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IN THE SUPREME COURT OF THE UNITED STATES - - - - - - - - - - - - - - - - - x TRAVELERS CASUALTY AND SURETY COMPANY OF AMERICA, Petitioner v. PACIFIC GAS AND ELECTRIC COMPANY. : : : : : : : No. 05-1429

- - - - - - - - - - - - - - - - - x Washington, D.C. Tuesday, January 16, 2007

The above-entitled matter came on for oral argument before the Supreme Court of the United States at 11:01 a.m. APPEARANCES: G. ERIC BRUNSTAD, JR., Hartford, Conn.; on behalf of Petitioner. E. JOSHUA ROSENKRANZ, New York, N.Y.; on behalf of Respondent.

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ORAL ARGUMENT OF G. ERIC BRUNSTAD, JR. On behalf of the Petitioner ORAL ARGUMENT OF
E. JOSHUA ROSENKRANZ On behalf of the Respondent REBUTTAL ARGUMENT OF
G. ERIC BRUNSTAD, JR.
On behalf of Petitioner

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P R O C E E D I N G S (11:01 a.m.) CHIEF JUSTICE ROBERTS: We'll hear argument

next in 05-1429, Travelers Casualty and Surety Company versus Pacific Gas and Electric Company. Mr. Brunstad. ORAL ARGUMENT OF G. ERIC BRUNSTAD, JR. ON BEHALF OF THE PETITIONER MR. BRUNSTAD: please the Court: The Ninth Circuit's Fobian rule creates an unwarranted Federal common law rule that exists outside the structure of the Bankruptcy Code. Code has a distinct structure. The Bankruptcy Mr. Chief Justice, and may it

For example, if a debtor

has a right to an attorneys' fees valid under State law, after the petition date, the date the debtor files for bankruptcy, that right passes to the bankruptcy estate. If a creditor has a State law right to attorneys' fees, after the petition date, that right becomes a claim in bankruptcy. The Ninth Circuit's Fobian rule intercepts those rights even before we get to what the Bankruptcy Code provides or does to them and basically says, if you're litigating Federal issues, you simply cannot have a right to attorneys' fees unless the Federal law 3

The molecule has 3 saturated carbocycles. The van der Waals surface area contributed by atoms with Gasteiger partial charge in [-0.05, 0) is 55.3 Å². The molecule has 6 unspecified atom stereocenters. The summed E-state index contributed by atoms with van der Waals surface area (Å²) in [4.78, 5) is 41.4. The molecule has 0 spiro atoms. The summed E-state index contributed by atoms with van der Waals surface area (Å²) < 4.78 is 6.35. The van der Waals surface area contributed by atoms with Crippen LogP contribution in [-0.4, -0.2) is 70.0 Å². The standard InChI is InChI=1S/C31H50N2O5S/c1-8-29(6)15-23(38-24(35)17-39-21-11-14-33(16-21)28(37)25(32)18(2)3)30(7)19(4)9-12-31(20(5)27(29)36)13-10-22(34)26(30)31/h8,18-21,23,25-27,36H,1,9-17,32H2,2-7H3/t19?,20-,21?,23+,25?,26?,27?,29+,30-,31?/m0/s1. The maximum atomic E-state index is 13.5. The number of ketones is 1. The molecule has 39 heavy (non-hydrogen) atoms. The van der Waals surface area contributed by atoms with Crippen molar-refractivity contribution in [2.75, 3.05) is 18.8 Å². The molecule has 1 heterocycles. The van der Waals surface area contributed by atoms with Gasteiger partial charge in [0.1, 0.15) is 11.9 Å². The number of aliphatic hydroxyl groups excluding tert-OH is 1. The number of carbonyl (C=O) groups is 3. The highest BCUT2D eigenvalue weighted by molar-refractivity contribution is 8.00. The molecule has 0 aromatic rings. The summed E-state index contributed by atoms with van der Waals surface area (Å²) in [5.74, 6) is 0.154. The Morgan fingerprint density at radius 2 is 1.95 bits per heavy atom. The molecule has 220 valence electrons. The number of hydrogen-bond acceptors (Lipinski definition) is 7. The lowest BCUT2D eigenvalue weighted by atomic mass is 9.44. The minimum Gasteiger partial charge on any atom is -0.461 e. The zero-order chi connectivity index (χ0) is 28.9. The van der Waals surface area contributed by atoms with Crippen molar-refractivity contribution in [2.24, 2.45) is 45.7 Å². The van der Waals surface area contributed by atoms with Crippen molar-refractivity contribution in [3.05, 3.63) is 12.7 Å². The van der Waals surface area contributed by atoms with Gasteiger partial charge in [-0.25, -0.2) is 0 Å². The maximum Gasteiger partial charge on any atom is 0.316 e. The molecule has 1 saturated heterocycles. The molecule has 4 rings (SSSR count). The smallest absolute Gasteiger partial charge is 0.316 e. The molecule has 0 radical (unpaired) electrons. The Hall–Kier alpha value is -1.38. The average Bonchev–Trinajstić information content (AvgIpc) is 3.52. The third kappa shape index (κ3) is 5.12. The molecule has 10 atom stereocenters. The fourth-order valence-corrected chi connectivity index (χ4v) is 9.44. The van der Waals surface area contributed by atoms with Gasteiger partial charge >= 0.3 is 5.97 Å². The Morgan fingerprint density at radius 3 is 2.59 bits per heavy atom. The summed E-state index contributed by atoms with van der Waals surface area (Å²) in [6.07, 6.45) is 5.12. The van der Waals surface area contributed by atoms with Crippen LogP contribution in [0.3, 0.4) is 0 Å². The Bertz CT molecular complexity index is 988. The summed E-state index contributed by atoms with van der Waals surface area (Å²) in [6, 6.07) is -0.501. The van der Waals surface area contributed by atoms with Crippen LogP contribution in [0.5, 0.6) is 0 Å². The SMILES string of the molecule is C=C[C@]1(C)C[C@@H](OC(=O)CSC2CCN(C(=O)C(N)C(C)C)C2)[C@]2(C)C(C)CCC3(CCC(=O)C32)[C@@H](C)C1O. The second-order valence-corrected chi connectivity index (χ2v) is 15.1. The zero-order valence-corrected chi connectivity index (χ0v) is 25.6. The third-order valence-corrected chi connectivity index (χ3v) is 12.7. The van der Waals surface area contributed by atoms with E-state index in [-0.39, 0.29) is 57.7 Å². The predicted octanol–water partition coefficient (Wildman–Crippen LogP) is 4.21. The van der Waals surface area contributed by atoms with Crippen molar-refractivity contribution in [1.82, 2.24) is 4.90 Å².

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authorizes that right, in this case, contractual rights, or alternatively rights available under State statute. That, we submit, is an impermissible creation of a Federal common law rule. There is no

basis for it under this Court's preemption precedents. There's no conflict between Federal policy and State policy which would justify the creation of the rule, and accordingly, it is unwarranted. JUSTICE KENNEDY: just basic bankruptcy. up and couldn't find it. Can you tell me -- this is

I should know, but I looked it A standard promissory note

which provides for attorneys' fees, the holder of the note is the creditor, the maker of the note is the bankrupt -- the maker of the note goes bankrupt. holder of the note gets his attorney and says: claim in bankruptcy. The File a

And the attorney sends him a bill.

Is the attorneys' fees, the attorney fee for filing the bankruptcy claim, recoverable as part of the claim? MR. BRUNSTAD: It depends, Justice Kennedy.

It depends on what their contractual right provides. Here we have a contractual -JUSTICE KENNEDY: It's the standard, it's

the standard attorneys' fee provision, all attorneys' fees in connection with collection of this note and enforcement of the terms of this note. 4

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MR. BRUNSTAD:

Then, yes, Justice Kennedy, I It probably